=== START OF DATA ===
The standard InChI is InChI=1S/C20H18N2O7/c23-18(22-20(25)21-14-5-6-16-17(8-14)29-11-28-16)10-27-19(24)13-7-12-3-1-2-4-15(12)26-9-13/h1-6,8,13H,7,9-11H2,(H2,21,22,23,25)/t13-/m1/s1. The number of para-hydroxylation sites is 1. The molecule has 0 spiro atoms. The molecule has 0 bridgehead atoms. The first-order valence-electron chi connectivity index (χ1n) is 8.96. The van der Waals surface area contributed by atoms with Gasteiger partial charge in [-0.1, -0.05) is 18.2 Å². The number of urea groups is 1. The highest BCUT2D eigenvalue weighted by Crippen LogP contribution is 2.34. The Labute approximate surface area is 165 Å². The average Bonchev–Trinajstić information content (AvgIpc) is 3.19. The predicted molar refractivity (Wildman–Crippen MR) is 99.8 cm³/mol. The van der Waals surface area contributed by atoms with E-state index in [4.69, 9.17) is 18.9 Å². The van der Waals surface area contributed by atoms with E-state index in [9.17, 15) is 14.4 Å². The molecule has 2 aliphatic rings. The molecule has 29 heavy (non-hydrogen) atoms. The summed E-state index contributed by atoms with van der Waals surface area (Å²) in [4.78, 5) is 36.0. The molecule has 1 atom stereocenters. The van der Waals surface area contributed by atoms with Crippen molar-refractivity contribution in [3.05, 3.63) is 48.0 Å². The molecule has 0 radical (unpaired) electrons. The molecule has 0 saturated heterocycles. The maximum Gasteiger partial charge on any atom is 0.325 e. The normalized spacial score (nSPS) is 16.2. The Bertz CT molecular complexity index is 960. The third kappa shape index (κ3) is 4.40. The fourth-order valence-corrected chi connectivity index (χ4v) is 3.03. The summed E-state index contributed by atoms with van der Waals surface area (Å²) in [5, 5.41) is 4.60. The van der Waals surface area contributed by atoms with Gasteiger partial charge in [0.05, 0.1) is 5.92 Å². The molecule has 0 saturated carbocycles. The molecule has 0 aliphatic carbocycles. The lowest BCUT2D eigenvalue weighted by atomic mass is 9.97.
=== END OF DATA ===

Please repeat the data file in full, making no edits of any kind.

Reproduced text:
The standard InChI is InChI=1S/C20H18N2O7/c23-18(22-20(25)21-14-5-6-16-17(8-14)29-11-28-16)10-27-19(24)13-7-12-3-1-2-4-15(12)26-9-13/h1-6,8,13H,7,9-11H2,(H2,21,22,23,25)/t13-/m1/s1. The number of para-hydroxylation sites is 1. The molecule has 0 spiro atoms. The molecule has 0 bridgehead atoms. The first-order valence-electron chi connectivity index (χ1n) is 8.96. The van der Waals surface area contributed by atoms with Gasteiger partial charge in [-0.1, -0.05) is 18.2 Å². The number of urea groups is 1. The highest BCUT2D eigenvalue weighted by Crippen LogP contribution is 2.34. The Labute approximate surface area is 165 Å². The average Bonchev–Trinajstić information content (AvgIpc) is 3.19. The predicted molar refractivity (Wildman–Crippen MR) is 99.8 cm³/mol. The van der Waals surface area contributed by atoms with E-state index in [4.69, 9.17) is 18.9 Å². The van der Waals surface area contributed by atoms with E-state index in [9.17, 15) is 14.4 Å². The molecule has 2 aliphatic rings. The molecule has 29 heavy (non-hydrogen) atoms. The summed E-state index contributed by atoms with van der Waals surface area (Å²) in [4.78, 5) is 36.0. The molecule has 1 atom stereocenters. The van der Waals surface area contributed by atoms with Crippen molar-refractivity contribution in [3.05, 3.63) is 48.0 Å². The molecule has 0 radical (unpaired) electrons. The molecule has 0 saturated heterocycles. The maximum Gasteiger partial charge on any atom is 0.325 e. The normalized spacial score (nSPS) is 16.2. The Bertz CT molecular complexity index is 960. The third kappa shape index (κ3) is 4.40. The fourth-order valence-corrected chi connectivity index (χ4v) is 3.03. The summed E-state index contributed by atoms with van der Waals surface area (Å²) in [5, 5.41) is 4.60. The van der Waals surface area contributed by atoms with Gasteiger partial charge in [0.05, 0.1) is 5.92 Å². The molecule has 0 saturated carbocycles. The molecule has 0 aliphatic carbocycles. The lowest BCUT2D eigenvalue weighted by atomic mass is 9.97.